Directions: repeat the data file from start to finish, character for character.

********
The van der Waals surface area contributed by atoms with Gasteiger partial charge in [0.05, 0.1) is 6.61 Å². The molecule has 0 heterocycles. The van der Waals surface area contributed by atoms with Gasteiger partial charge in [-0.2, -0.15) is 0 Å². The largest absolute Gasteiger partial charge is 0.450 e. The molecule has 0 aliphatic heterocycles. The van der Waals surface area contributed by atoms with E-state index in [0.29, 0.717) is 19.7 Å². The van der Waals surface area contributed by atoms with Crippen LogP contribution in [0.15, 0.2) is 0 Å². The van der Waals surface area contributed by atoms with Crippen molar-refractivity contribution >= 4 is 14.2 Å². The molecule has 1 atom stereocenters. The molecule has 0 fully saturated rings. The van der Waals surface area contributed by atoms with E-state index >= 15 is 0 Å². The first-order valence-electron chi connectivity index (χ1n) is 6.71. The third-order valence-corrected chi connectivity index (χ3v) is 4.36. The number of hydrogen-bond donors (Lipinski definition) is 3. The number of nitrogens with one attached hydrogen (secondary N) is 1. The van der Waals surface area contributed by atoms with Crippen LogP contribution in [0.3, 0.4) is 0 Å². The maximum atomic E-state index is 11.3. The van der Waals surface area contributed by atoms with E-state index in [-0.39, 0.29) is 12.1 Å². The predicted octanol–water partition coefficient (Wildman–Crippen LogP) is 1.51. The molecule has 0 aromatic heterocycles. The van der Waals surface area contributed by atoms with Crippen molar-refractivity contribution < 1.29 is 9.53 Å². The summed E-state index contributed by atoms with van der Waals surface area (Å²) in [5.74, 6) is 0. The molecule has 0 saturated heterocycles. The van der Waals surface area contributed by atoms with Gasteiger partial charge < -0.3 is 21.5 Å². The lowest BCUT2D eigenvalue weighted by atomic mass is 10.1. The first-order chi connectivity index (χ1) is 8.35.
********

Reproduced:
The van der Waals surface area contributed by atoms with Gasteiger partial charge in [0.05, 0.1) is 6.61 Å². The molecule has 0 heterocycles. The van der Waals surface area contributed by atoms with Gasteiger partial charge in [-0.2, -0.15) is 0 Å². The largest absolute Gasteiger partial charge is 0.450 e. The molecule has 0 aliphatic heterocycles. The van der Waals surface area contributed by atoms with E-state index in [0.29, 0.717) is 19.7 Å². The van der Waals surface area contributed by atoms with Crippen LogP contribution in [0.15, 0.2) is 0 Å². The van der Waals surface area contributed by atoms with Crippen molar-refractivity contribution >= 4 is 14.2 Å². The molecule has 1 atom stereocenters. The molecule has 0 fully saturated rings. The van der Waals surface area contributed by atoms with E-state index >= 15 is 0 Å². The first-order valence-electron chi connectivity index (χ1n) is 6.71. The third-order valence-corrected chi connectivity index (χ3v) is 4.36. The number of hydrogen-bond donors (Lipinski definition) is 3. The number of nitrogens with one attached hydrogen (secondary N) is 1. The van der Waals surface area contributed by atoms with Crippen LogP contribution in [0.3, 0.4) is 0 Å². The maximum atomic E-state index is 11.3. The van der Waals surface area contributed by atoms with E-state index in [-0.39, 0.29) is 12.1 Å². The predicted octanol–water partition coefficient (Wildman–Crippen LogP) is 1.51. The molecule has 0 aromatic heterocycles. The van der Waals surface area contributed by atoms with Crippen molar-refractivity contribution < 1.29 is 9.53 Å². The summed E-state index contributed by atoms with van der Waals surface area (Å²) in [5.74, 6) is 0. The molecule has 0 saturated heterocycles. The van der Waals surface area contributed by atoms with Gasteiger partial charge < -0.3 is 21.5 Å². The lowest BCUT2D eigenvalue weighted by atomic mass is 10.1. The first-order chi connectivity index (χ1) is 8.35.